Daimler, the parent company of Mercedes-Benz, is paying over $2 billion to make its own diesel emissions cheating scandal go away in the United States.
The company announced on Thursday that it has reached a $1.5 billion settlement with US authorities, including the Environmental Protection Agency, the California Air Resources Board, the Justice Department’s Environment and Natural Resources Division, the California Attorney General’s Office, and the US Customs and Border Protection, winding up a four-year probe that kicked off following Volkswagen’s Dieselgate scandal. Daimler has also settled a separate class action lawsuit from vehicle owners to the tune of $700 million, including attorneys’ fees.
In 2019, Germany’s auto regulator found that approximately 280,000 Mercedes-Benz C-class and E-class vehicles had been outfitted with software that enabled them to cheat on their emissions tests and emit more harmful pollution during real-world driving. This was very similar to the emissions test fraud pulled off by Volkswagen, though on a smaller scale. VW’s scandal, which was first discovered in 2015, has cost the automaker nearly $35 billion in fines and settlements to date, with several VW executives sent to prison.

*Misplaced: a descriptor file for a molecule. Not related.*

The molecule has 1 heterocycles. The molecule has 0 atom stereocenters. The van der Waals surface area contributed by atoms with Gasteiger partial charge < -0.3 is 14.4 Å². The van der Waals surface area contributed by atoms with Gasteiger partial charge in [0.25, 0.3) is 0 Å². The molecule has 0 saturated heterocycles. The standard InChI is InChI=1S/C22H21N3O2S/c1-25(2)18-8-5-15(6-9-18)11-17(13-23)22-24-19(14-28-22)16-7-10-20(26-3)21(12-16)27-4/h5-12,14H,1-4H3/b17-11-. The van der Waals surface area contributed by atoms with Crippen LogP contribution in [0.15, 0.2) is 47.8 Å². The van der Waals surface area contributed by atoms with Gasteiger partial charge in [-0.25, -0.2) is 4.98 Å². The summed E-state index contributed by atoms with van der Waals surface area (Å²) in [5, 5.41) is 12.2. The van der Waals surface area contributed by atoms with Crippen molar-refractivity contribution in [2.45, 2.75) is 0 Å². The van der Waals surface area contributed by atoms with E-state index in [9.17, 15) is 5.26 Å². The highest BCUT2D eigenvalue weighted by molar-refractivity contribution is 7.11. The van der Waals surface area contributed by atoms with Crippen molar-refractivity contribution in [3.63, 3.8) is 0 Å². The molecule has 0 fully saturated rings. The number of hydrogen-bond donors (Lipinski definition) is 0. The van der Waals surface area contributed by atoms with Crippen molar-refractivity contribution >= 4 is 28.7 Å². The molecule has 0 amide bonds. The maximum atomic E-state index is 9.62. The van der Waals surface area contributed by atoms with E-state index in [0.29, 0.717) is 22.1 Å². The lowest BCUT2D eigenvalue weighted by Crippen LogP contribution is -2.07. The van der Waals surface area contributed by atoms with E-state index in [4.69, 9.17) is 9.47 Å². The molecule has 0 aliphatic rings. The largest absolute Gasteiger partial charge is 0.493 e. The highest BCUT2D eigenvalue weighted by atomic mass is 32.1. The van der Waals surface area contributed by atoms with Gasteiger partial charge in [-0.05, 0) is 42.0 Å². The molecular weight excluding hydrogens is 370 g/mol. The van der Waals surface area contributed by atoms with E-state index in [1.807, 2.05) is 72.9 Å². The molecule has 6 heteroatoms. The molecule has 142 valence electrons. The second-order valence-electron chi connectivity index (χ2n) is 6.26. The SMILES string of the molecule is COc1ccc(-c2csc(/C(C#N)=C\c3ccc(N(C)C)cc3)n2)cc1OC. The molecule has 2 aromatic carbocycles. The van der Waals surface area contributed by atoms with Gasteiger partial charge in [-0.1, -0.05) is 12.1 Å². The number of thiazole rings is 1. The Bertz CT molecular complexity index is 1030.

The US Justice Department increased its scrutiny of diesel emissions testing in the wake of the discovery of Volkswagen’s scandal, directing Daimler to investigate the certification process of its cars. In response, Daimler has had to recall nearly 800,000 vehicles around the world. Last year, the automaker was ordered to pay an €870 million (roughly $960 million) fine as part of a separate settlement with German prosecutors.
Daimler stopped selling diesel vehicles in the US in 2016, around the same time that the DOJ-led probe began. The California Attorney General’s Office and Department of Justice did not immediately respond to requests for comment. The EPA and a lawyer representing Mercedes-Benz owners in the US class action case declined to comment. A representative CARB said they would be able to provide more details after the consent decree is filed in court, which is currently anticipated for mid-September.